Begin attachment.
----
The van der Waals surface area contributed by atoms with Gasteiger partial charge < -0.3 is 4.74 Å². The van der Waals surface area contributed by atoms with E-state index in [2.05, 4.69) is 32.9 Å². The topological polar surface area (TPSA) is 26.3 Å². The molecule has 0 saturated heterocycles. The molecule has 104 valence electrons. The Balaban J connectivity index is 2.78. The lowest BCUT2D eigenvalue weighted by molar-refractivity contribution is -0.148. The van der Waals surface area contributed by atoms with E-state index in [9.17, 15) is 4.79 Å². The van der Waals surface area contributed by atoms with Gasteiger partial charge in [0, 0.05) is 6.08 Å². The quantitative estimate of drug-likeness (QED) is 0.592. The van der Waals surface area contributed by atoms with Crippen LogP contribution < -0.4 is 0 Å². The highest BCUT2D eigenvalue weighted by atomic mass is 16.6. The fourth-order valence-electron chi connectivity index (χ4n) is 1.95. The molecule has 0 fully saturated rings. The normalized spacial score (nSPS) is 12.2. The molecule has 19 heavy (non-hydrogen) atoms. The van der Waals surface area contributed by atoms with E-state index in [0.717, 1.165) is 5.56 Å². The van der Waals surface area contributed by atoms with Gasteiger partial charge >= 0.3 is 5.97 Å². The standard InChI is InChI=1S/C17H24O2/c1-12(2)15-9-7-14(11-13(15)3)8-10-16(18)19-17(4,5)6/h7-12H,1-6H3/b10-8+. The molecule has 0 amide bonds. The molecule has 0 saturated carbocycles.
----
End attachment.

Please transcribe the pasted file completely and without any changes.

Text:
The van der Waals surface area contributed by atoms with Gasteiger partial charge < -0.3 is 4.74 Å². The van der Waals surface area contributed by atoms with E-state index in [2.05, 4.69) is 32.9 Å². The topological polar surface area (TPSA) is 26.3 Å². The molecule has 0 saturated heterocycles. The molecule has 104 valence electrons. The Balaban J connectivity index is 2.78. The lowest BCUT2D eigenvalue weighted by molar-refractivity contribution is -0.148. The van der Waals surface area contributed by atoms with E-state index in [9.17, 15) is 4.79 Å². The van der Waals surface area contributed by atoms with Gasteiger partial charge in [0, 0.05) is 6.08 Å². The quantitative estimate of drug-likeness (QED) is 0.592. The van der Waals surface area contributed by atoms with Crippen LogP contribution < -0.4 is 0 Å². The highest BCUT2D eigenvalue weighted by atomic mass is 16.6. The fourth-order valence-electron chi connectivity index (χ4n) is 1.95. The molecule has 0 fully saturated rings. The normalized spacial score (nSPS) is 12.2. The molecule has 19 heavy (non-hydrogen) atoms. The van der Waals surface area contributed by atoms with E-state index in [0.717, 1.165) is 5.56 Å². The van der Waals surface area contributed by atoms with Gasteiger partial charge >= 0.3 is 5.97 Å². The standard InChI is InChI=1S/C17H24O2/c1-12(2)15-9-7-14(11-13(15)3)8-10-16(18)19-17(4,5)6/h7-12H,1-6H3/b10-8+. The molecule has 0 amide bonds. The molecule has 0 saturated carbocycles.